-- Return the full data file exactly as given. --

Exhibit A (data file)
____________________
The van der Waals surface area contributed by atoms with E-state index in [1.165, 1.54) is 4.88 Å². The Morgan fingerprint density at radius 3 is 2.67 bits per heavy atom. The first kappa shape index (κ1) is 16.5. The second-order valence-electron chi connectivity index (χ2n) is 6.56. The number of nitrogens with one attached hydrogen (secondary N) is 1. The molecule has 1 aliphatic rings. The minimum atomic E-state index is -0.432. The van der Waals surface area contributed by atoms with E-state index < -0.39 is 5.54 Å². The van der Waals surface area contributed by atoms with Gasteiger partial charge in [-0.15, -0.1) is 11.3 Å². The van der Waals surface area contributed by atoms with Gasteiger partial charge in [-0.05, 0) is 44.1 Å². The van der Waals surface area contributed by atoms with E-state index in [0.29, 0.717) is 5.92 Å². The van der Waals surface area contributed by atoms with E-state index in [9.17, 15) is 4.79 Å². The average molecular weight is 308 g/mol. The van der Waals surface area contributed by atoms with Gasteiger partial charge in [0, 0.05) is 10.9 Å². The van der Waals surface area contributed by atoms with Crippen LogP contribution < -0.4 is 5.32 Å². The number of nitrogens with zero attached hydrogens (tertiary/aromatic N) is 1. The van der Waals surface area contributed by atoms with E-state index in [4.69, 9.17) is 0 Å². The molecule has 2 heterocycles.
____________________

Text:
The van der Waals surface area contributed by atoms with E-state index in [1.165, 1.54) is 4.88 Å². The Morgan fingerprint density at radius 3 is 2.67 bits per heavy atom. The first kappa shape index (κ1) is 16.5. The second-order valence-electron chi connectivity index (χ2n) is 6.56. The number of nitrogens with one attached hydrogen (secondary N) is 1. The molecule has 1 aliphatic rings. The minimum atomic E-state index is -0.432. The van der Waals surface area contributed by atoms with E-state index < -0.39 is 5.54 Å². The van der Waals surface area contributed by atoms with Gasteiger partial charge in [-0.15, -0.1) is 11.3 Å². The van der Waals surface area contributed by atoms with Gasteiger partial charge in [-0.05, 0) is 44.1 Å². The van der Waals surface area contributed by atoms with E-state index in [0.29, 0.717) is 5.92 Å². The van der Waals surface area contributed by atoms with E-state index in [9.17, 15) is 4.79 Å². The average molecular weight is 308 g/mol. The van der Waals surface area contributed by atoms with Gasteiger partial charge in [0, 0.05) is 10.9 Å². The van der Waals surface area contributed by atoms with Crippen LogP contribution < -0.4 is 5.32 Å². The number of nitrogens with zero attached hydrogens (tertiary/aromatic N) is 1. The van der Waals surface area contributed by atoms with E-state index in [4.69, 9.17) is 0 Å². The molecule has 2 heterocycles.